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Thomas M. Harris

Title and Contact Information

Research Professor
Office: 7664 SC
Phone: (615) 343-1197
Email

Education

Duke University, 1959

Specialties

VICB
Organic Chemistry
Bioorganic Chemistry
Biochemistry

Reserach

Bio-organic Chemistry
Dr. Harris is a member and currently associate director of Vanderbilt's Center of Molecular Toxicology. The chemical basis of the genotoxicity of man-made and naturally occurring environmental carcinogens is being investigated in his laboratory. A central thrust of the research involves devising strategies for preparation of DNA to which carcinogens are bound in a structurally specific manner. Additional interests include mechanistic studies of the reactions of carcinogens with DNA, structural studies of DNA bearing the carcinogen adducts, and the implications of these findings for the carcinogenic process.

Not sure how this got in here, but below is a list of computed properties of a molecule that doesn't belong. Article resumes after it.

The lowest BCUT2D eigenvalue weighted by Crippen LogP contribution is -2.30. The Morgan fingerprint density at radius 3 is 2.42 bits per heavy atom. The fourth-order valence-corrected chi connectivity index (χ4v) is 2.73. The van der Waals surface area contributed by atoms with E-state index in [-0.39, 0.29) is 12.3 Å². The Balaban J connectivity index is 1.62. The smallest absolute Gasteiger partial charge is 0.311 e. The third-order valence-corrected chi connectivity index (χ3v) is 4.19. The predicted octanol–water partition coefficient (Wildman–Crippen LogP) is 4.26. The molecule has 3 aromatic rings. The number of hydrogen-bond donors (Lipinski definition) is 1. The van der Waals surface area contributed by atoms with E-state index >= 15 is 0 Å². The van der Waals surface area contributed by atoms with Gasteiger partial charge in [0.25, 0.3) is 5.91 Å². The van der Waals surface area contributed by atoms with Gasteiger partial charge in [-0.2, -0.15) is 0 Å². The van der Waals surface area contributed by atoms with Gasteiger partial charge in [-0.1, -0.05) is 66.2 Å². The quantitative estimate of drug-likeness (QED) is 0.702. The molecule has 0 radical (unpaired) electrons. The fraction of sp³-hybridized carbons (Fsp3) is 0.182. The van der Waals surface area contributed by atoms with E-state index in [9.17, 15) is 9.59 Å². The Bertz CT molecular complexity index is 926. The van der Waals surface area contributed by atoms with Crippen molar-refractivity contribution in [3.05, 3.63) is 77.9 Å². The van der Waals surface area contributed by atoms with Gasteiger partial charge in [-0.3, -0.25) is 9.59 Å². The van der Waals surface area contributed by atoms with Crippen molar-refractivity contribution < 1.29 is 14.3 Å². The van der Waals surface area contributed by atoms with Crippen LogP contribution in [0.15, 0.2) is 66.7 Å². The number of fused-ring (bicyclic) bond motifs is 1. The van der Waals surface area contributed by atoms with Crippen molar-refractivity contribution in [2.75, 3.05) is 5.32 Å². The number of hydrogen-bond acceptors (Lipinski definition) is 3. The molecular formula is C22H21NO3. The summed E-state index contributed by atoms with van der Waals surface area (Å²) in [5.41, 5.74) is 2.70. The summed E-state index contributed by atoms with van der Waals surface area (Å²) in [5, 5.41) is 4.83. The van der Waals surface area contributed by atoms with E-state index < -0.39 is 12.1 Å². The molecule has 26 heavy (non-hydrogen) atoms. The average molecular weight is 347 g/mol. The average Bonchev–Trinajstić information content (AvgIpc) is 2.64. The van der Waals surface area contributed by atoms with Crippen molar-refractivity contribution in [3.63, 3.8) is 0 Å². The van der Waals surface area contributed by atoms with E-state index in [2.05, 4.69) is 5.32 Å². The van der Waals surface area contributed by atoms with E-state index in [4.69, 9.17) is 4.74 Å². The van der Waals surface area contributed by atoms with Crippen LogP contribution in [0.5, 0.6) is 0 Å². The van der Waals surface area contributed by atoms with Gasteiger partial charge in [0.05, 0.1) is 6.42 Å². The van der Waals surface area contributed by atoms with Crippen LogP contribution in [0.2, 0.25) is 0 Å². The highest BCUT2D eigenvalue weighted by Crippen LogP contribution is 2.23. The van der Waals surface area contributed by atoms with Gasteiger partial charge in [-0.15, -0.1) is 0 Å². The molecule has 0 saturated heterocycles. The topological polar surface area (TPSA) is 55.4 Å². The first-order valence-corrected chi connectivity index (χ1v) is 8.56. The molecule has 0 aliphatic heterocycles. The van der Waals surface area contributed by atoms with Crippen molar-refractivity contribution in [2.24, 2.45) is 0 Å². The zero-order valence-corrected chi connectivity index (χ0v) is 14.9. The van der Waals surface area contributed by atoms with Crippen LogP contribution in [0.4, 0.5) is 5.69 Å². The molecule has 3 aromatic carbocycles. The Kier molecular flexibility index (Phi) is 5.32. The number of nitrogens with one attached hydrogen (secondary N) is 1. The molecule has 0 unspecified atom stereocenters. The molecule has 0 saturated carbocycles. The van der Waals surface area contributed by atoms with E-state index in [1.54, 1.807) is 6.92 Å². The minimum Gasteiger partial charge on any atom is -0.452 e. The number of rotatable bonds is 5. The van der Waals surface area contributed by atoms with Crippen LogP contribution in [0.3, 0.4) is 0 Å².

One project centers on the fungal metabolite aflatoxin B1. This powerful carcinogen is a common contaminant of peanuts and other agricultural commodities. The goals of the project are to understand why the compound reacts so efficiently with DNA and why the adducts are so potently mutagenic. Dr. Harris has synthesized the long-sought active form, the 8,9-epoxide, and has been studying its interactions with DNA. These studies include determination of the structures of the various DNA adducts, 2-dimensional NMR studies of the adducts in duplexed DNA to elucidate conformations, and investigations of the mechanisms by which the adducts are formed.

Another project involves the carcinogenic polycyclic aromatic hydrocarbons (PAHs) formed during food preparation, cigarette smoking and from incomplete combustion of fuels. Synthetic strategies are being developed for preparation of oligonucleotides bearing regio- and stereospecifically placed adducts of PAH diol epoxides so that the effect of adduct structure on DNA conformation and replication fidelity can be assessed.

A final project involves the synthesis of DNA crosslinks that arise by the reaction of DNA with bis-electrophiles. Examples include crosslinks formed by activated forms of the retronecine alkaloids and of butadiene. Interchain crosslinks are blocks to replication but can become a source of mutations during enzymatic repair.

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